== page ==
In Paris, when entering a room, everyone pays attention, seeks to make you feel welcome, to enter into conversation, is curious, responsive. Here it seems everyone is pretending not to see, hear, or look too intently. The faces reveal no interest, no responsiveness.
Overtones are missing. Relationships seem impersonal and everyone conceals his secret life, whereas in Paris it was the exciting substance of our talks, intimate revelations and sharing of experience.
In another diary entry a year later, she revisits the contrast with growing fervor:
New York is the very opposite of Paris. People’s last concern is with intimacy. No attention is given to friendship and its development. Nothing is done to soften the harshness of life itself. There is much talk about the ‘world,’ about millions, groups, but no warmth between human beings. They persecute subjectivity, which is a sense of inner life; an individual’s concern with growth and self-development is frowned upon.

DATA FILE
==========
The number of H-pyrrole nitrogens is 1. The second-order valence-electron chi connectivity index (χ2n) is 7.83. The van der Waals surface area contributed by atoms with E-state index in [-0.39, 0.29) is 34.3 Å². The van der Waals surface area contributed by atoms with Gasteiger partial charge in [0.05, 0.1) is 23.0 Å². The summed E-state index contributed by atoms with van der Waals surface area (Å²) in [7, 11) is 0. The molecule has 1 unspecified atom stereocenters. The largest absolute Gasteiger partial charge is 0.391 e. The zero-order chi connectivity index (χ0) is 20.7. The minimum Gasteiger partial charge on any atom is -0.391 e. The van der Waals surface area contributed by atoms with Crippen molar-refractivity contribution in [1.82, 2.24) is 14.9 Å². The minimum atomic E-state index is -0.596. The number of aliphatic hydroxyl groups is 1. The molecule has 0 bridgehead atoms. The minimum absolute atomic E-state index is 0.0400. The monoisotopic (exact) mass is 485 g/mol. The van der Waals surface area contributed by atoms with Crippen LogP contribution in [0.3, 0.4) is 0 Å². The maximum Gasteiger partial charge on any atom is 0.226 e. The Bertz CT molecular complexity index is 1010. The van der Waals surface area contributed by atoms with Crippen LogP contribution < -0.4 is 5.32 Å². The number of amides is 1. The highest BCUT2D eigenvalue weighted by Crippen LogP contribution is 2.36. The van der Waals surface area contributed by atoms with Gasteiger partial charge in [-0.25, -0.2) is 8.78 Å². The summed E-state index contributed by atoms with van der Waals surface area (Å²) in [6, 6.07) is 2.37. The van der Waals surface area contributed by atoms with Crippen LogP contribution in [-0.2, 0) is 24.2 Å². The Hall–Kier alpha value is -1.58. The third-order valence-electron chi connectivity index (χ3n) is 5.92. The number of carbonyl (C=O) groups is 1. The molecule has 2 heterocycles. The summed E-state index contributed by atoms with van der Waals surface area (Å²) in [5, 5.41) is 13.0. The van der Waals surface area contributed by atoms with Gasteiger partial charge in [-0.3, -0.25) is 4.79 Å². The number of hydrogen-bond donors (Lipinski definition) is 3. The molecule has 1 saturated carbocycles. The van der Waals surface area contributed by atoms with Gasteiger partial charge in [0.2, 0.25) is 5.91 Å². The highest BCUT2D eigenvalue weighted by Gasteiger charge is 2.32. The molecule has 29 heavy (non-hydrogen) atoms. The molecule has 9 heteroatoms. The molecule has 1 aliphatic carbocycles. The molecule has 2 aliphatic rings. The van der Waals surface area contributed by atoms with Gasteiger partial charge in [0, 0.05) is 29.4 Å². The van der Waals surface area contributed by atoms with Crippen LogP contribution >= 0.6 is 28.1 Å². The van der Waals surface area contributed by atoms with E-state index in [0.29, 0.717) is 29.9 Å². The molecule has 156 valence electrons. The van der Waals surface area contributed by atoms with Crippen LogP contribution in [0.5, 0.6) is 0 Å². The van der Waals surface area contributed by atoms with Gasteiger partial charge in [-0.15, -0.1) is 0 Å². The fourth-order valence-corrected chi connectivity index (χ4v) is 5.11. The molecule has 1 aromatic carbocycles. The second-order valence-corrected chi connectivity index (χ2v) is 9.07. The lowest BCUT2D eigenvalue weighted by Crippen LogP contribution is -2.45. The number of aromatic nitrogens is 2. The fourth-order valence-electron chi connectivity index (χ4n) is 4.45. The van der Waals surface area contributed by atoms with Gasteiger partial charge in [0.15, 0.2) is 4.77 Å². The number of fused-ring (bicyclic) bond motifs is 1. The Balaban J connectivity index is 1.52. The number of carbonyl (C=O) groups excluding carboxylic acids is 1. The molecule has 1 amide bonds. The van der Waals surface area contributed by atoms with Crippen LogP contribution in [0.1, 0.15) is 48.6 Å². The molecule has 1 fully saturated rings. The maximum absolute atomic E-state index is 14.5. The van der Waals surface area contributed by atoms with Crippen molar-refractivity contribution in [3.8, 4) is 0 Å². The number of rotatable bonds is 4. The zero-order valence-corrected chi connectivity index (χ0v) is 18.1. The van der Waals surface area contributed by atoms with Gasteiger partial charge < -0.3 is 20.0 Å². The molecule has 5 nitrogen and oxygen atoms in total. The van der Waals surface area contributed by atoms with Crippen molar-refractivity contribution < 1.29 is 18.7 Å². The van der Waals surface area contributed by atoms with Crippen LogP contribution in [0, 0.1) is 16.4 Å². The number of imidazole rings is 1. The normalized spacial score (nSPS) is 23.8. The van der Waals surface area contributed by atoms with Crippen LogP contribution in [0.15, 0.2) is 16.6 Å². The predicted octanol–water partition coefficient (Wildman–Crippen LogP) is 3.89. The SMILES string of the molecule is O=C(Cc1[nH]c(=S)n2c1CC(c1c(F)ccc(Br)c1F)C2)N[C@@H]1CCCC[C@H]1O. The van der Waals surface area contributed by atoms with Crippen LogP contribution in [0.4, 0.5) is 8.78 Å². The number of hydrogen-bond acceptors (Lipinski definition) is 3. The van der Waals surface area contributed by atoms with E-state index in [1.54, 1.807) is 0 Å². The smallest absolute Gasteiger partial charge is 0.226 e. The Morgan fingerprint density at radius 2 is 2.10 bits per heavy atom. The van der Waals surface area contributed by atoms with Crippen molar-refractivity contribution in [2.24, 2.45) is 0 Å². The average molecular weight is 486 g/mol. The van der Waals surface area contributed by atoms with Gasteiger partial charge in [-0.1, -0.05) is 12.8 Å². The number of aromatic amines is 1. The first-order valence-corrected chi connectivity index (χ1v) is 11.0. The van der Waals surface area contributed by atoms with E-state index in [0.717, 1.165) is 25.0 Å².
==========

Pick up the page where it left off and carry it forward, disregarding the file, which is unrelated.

Subjectivity seems to be in itself a defect. No praise or compliments are given, because praise is politeness and all politeness is hypocrisy. Americans are proud of telling you only the bad. The ‘never-talk-about-yourself’ taboo is linked with the most candid, unabashed self-seeking, and selfishness.
There is no air on 5th Avenue, there is nothing but oil & old gasoline & new gasoline — there is never one breath of pure air — nothing but gas, gas, gas — but people who live in New York walk there to get air. Probably they do get it — all of it — & that’s why it blows to me so scummily.
She later adds:
There is a beautiful anonymity about life in New York.